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Vidushi Sharma

Profile picture of Vidushi Sharma

About me

I am a post-doc fellow, astronomer and astrophysicist at KTH Royal Institute of Technology, AlbaNova centre. I am interested in deciphering the science of transient events in high-energy astrophysics. For this, I conduct timing, energy and polarisation data analysis of the photons detected by various space observatories, comprised of AstroSat, Fermi Gamma-ray Space Telescope and Neil Gehrels Swift Observatory.

My research is mainly focused on studying nature's most powerful explosions, gamma-ray bursts (GRBs). These events can release more energy within a few seconds than the Sun will produce in its entire lifetime (~10 billion years). These powerful bangs announce the birth of black holes or magnetars through multi-messenger astronomical signals. In electromagnetic regimes, within a few minutes, they produce the most energetic form of light; gamma-rays and X-rays followed by emission in the entire energy spectrum. It is important to understand the physics of these events as they provide us with unique tools for (a) probing the evolution of the Universe, (b) testing laws of physics in extreme conditions, and (c) understanding the stellar evolution.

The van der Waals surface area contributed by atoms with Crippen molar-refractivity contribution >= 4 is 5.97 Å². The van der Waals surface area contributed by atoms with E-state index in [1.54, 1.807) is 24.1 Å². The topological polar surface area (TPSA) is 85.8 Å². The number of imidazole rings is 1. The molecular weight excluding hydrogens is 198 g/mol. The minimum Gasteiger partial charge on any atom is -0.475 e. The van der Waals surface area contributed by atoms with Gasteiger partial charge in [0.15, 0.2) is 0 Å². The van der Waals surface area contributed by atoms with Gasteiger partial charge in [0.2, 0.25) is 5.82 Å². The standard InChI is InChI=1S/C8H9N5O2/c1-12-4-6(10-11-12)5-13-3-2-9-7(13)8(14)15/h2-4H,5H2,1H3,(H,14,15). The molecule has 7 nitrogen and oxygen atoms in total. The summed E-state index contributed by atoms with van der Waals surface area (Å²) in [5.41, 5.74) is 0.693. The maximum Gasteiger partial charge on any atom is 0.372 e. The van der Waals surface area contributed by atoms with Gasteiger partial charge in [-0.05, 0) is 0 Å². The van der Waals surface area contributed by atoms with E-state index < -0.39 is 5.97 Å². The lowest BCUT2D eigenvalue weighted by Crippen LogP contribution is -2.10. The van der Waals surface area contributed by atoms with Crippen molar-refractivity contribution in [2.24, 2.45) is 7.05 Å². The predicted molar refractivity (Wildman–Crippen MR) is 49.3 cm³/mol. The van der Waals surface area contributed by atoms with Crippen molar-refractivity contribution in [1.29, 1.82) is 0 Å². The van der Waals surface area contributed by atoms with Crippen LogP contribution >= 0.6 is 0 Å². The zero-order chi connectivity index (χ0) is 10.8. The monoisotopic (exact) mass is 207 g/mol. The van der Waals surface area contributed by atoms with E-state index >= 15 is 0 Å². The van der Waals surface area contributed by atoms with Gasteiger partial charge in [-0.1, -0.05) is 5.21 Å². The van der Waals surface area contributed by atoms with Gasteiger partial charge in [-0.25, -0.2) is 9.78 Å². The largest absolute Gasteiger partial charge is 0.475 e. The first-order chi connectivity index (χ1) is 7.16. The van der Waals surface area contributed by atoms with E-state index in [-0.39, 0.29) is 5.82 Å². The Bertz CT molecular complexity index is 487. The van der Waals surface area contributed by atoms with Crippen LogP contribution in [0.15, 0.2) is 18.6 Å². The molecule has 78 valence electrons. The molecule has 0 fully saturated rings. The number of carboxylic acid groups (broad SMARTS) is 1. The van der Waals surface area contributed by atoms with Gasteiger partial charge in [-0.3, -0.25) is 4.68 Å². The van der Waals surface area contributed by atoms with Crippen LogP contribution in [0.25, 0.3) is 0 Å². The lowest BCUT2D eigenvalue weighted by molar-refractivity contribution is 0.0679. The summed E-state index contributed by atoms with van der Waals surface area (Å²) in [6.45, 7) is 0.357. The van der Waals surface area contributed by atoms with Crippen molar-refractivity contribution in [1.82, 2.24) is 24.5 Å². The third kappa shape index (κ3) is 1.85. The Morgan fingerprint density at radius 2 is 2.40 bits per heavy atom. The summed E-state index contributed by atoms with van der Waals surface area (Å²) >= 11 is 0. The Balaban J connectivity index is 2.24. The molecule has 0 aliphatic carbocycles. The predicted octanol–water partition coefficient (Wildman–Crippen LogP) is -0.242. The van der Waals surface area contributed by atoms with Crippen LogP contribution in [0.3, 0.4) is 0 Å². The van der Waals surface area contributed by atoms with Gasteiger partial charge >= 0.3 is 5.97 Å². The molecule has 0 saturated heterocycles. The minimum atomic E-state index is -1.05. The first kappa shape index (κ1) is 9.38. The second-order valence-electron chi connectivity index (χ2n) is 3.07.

GRB Schematic

Schematic diagram of the GRB phenomenon. On the left side, the two progenitors are presented: the merger of two stellar remnants and the collapse of a massive star. Being multi-messenger events, GRBs are sources of gravitational waves and high energy neutrinos, in addition to electromagnetic radiation. After the stellar collapse, jets are launched, in which the observed electromagnetic emission is produced, at various distances, theoretically described by the Fireball model.


Astrophysics (SH2402), teacher | Course web

Astrophysics, Advanced Course (SH2403), teacher, assistant | Course web